As I write this the nation is celebrating the 237th anniversary of the ratification of the Declaration of Independence. It’s pretty rainy here in Athens, but we will drag the grill under the porch and cook some hot dogs (actually chorizo) and hamburgers later today. Flags are everywhere, on my Facebook feed and on the streets, and there are the usual references to patriotism, freedom, and plenty of pictures of eagles. Maybe it’s the dreary weather, but I find my thoughts turning to the less savory parts of the nations past, and to the ways in which they continue to play out today.
One of history’s ironies is that the nation most associated with liberty permitted slavery, and that many of the founding fathers were slave owners. The tension between freedom and oppression was thus with us from the beginning, leading to many conflicts in government, spawning the three fifths compromise, and building to a crescendo with the Civil War.
We marked the 150th anniversary of the Battle of Gettysburg yesterday. The bloodbath in the south of Pennsylvania lasted for three days and was the pivotal battle of the war, leading inexorably to the end of the Confederacy, and thus to slavery. Lincoln, in his dedicatory speech several months later, referenced the Declaration of Independence and its ideals, telling the crowd, “that this nation, under God, shall have a new birth of freedom.”
In the years that followed Southern states implemented a system of leasing convicts for labor. This was a way of providing labor to the landowners who had so recently lost their most prized possessions: their slaves. The leasing system was notoriously corrupt, and many African Americans, particularly men, found themselves compelled into servitude on trumped up charges and serving unjust sentences. Thus the oppression of African Americans continued.
Politically, the North and the Republicans abandoned the former slaves and their descendants to the mercies of the resurgent Southern aristocracy at the end of reconstruction. Laws and policies worked to keep African Americans under the thumb of their former masters. These injustices continued unabated well into the twentieth century and the modern civil rights movement.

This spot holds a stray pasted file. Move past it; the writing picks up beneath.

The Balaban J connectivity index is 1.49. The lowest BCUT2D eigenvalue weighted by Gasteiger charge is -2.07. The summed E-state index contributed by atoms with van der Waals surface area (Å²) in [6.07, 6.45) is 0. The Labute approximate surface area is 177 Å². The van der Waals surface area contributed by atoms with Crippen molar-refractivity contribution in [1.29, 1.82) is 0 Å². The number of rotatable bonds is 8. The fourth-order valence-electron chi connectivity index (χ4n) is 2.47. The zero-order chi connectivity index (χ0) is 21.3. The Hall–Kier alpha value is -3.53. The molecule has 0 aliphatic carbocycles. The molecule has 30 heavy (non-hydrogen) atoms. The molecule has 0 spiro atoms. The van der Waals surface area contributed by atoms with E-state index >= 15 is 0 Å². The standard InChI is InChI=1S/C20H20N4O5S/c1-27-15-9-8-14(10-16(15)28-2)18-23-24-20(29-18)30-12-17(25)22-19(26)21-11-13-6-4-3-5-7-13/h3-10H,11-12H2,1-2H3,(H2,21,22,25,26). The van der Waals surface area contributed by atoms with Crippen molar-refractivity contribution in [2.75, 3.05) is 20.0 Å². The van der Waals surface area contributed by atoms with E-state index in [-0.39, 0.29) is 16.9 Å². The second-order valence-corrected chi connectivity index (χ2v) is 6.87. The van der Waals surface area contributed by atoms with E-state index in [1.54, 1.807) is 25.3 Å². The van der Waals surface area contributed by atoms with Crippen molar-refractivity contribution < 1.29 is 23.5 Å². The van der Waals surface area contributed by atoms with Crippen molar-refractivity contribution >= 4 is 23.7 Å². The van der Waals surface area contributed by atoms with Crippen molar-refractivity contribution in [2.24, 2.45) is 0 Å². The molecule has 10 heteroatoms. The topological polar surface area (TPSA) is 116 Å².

Today, though inarguably some progress has been made, the direct effects of both slavery and Jim Crow are still with us. The destruction of family cohesion, loss of tradition, theft of capital to pass on to descendants, economic disempowerment, structural violence, disenfranchisement, and denial of education that began hundreds of years ago continue to play out. Indeed, they continue to be perpetrated by society.
African Americans continue to experience all of the social ills at a greater rate than the rest of the population, including poverty, teen pregnancy, unemployment, housing discrimination, poor education....the list is long. As students they are more likely to be disciplined, and to be more harshly punished. They face more contact with the police, are more likely to be charged and receive stiffer penalties when they go to court. It doesn’t take an in-depth study to see the blatant differences between the races.
So today I listened to the Declaration of Independence, but I also listened to Frederick Douglas’ Fourth of July speech from 1852. Much of it still applies. You can hear it here, read by Brian Jones.
I will eat my hot dogs and I’ll call my dad, a veteran, to thank him for his service to the nation. But I’ll also read something by Michelle Alexander, author of The New Jim Crow, and reflect on how far we have yet to go if we ever hope to realize the idealistic vision laid out for our nation more than two hundred years ago.
These kinds of reflections can be troubling, but they don’t leave me hopeless. Instead, such thoughtfulness only increases my determination to continue to work towards those “self-evident” truths; “that all men are created equal, that they are endowed by their creator with certain unalienable Rights, that among these are Life, Liberty and the pursuit of Happiness.” Let us continue the work to make that dream a reality for all.